US President Joe Biden’s administration is quietly discussing a target date of 2050 for weaning aircraft off fossil fuels as part of its broader push to fight climate change, sources familiar with the matter said.
The White House in recent days has stepped up efforts aimed at transforming the US economy, including promotion of climate-directed infrastructure spending and bringing auto companies on board for its push for more electric vehicle use.
The Biden administration is contemplating incentives to support private-sector production of sustainable aviation fuel (SAF) as it searches for ways to eliminate greenhouse gas emissions in the hard-to-electrify aviation industry.
The administration is looking at a 2050 target for airlines to fly on 100pc jet fuel from renewable sources, said two anonymous sources.
The United States and Europe are trying to find ways to encourage production and adoption of SAF, which is two to five times more expensive than standard jet fuel.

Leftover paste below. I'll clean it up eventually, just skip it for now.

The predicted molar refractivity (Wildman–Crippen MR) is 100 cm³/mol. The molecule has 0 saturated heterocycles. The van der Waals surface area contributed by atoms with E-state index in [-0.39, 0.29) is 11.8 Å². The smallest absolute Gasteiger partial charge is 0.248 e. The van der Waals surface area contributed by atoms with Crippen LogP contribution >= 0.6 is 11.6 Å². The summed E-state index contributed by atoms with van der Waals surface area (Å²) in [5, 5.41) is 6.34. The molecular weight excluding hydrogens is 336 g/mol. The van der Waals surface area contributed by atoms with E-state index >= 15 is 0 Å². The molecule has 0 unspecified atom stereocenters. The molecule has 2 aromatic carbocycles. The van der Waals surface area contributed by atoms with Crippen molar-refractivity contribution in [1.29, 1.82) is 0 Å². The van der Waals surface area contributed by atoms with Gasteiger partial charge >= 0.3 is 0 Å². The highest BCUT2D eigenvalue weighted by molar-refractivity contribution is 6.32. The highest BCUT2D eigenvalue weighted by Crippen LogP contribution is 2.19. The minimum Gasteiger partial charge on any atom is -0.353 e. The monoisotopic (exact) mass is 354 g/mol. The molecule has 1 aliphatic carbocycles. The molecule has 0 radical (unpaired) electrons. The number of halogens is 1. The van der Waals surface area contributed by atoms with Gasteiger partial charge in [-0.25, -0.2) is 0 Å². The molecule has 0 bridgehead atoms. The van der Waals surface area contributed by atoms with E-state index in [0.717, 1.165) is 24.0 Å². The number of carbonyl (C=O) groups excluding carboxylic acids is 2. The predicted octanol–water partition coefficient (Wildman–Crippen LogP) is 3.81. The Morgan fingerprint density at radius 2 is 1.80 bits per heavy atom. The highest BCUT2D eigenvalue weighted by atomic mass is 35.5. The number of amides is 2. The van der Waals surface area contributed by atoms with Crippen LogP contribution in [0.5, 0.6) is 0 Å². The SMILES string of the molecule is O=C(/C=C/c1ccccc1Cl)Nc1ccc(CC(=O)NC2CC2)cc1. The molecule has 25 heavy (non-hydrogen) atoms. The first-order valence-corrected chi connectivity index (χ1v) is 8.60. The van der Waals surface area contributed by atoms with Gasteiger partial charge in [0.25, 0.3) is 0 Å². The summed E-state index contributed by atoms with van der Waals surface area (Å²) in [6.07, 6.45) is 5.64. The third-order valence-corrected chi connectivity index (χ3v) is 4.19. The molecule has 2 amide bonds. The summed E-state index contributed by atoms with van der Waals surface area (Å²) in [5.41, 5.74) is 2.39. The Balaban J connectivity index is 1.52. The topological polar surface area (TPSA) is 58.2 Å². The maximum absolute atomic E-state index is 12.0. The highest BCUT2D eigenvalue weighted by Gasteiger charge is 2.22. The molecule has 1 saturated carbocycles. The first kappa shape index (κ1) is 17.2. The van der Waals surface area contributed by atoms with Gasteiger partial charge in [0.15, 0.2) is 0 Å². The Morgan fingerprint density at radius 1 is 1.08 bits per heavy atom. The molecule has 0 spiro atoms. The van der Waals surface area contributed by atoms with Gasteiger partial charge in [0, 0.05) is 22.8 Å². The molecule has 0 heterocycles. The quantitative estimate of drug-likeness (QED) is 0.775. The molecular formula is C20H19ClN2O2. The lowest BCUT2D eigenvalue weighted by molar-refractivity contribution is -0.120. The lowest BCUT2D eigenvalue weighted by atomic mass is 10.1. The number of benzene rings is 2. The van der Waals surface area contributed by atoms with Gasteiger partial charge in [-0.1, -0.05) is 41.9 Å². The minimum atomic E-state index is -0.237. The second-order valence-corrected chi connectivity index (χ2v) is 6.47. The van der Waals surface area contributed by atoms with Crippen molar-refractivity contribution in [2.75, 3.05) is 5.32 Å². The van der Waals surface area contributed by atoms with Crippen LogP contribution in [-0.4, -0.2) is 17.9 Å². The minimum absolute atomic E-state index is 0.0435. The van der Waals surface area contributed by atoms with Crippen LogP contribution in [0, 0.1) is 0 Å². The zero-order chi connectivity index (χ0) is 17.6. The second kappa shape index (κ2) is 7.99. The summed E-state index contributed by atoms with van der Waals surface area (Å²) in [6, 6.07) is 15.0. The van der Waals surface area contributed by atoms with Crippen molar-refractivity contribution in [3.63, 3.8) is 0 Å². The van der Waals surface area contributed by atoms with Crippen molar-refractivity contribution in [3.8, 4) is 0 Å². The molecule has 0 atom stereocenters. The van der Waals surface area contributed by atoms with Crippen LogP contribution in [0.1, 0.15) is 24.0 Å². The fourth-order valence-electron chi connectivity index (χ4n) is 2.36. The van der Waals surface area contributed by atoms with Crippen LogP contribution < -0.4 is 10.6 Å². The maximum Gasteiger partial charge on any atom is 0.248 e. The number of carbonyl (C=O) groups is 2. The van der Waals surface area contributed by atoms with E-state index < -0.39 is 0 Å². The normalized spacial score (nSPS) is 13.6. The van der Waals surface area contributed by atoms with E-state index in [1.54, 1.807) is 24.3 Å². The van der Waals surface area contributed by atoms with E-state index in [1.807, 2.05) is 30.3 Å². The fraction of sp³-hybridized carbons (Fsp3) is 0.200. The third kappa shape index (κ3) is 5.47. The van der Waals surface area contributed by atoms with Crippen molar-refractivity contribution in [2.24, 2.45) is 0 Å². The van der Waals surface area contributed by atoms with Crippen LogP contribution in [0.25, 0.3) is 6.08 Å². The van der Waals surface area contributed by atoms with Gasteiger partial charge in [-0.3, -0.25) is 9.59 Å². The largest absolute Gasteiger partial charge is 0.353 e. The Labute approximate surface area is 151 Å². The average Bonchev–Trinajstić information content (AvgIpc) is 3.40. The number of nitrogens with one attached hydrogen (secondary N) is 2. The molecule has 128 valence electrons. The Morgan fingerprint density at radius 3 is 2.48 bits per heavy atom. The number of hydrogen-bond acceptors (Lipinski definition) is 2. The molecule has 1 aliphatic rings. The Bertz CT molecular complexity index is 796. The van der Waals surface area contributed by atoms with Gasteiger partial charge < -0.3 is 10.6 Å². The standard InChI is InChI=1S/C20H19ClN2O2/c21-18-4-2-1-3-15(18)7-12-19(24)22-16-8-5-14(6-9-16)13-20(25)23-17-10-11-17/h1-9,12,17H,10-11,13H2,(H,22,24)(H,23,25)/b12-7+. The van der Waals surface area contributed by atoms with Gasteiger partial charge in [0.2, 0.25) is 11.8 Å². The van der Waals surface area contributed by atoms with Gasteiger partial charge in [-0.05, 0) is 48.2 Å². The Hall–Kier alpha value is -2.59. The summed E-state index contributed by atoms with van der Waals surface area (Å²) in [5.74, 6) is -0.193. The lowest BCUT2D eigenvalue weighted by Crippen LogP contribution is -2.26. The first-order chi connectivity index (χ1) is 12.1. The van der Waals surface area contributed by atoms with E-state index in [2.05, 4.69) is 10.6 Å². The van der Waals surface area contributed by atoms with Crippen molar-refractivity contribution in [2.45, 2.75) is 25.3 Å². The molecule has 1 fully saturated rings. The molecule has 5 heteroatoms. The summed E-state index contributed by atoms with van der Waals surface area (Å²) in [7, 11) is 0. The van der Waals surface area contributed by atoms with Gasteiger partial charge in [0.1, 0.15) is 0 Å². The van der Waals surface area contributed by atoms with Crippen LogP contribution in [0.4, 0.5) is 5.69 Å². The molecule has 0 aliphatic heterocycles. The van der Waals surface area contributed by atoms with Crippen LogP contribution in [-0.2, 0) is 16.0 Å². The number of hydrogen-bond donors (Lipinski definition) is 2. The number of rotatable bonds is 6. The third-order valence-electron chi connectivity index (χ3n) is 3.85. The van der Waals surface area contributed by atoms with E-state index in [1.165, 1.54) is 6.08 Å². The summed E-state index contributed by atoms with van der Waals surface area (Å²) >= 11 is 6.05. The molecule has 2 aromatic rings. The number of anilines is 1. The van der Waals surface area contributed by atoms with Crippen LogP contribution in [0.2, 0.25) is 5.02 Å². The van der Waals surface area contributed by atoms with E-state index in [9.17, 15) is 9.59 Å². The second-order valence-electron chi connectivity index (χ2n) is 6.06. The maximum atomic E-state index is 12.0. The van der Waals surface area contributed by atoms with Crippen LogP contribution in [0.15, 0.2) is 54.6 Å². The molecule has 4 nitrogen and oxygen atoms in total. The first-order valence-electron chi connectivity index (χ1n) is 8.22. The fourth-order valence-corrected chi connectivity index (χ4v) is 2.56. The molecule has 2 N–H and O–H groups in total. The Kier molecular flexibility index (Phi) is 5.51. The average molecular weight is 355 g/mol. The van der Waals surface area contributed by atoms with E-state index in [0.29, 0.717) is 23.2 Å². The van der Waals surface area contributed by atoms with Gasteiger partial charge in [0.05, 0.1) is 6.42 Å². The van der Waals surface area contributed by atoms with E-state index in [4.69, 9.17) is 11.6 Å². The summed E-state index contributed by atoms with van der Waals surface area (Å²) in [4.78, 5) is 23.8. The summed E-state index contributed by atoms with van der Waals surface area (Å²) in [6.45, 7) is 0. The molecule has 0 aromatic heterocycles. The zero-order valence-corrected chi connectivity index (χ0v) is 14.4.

Made from feedstocks such as used cooking oil and animal fat, SAF at present accounts for only a miniscule amount of overall jet fuel use.
The administration confirmed that SAF is on its radar but did not comment on or confirm the 2050 target.
“As part of the Build Back Better agenda, President Biden proposed catalytic investments to propel innovation and deployment of sustainable aviation fuels,” said Ali Zaidi, the deputy national climate adviser for the White House.
“The administration is committed to advancing climate solutions in every sector and segment of the economy – with the urgency that the climate crisis demands.”
The aviation sector cannot count on electrification as a near-term solution because of the weight of the batteries.
Mr Biden’s administration, which has set a goal for net-zero emissions by 2050, has discussed incentives and targets to increase SAF. In Europe, regulators are seeking to force suppliers to blend rising amounts of SAF into their kerosene, a move opposed by US airlines.
The White House and industry groups are expected to meet virtually later this month to promote alternative jet fuels, although specific actions that might be taken are not clear, three sources said.
Courtesy of Independent.ie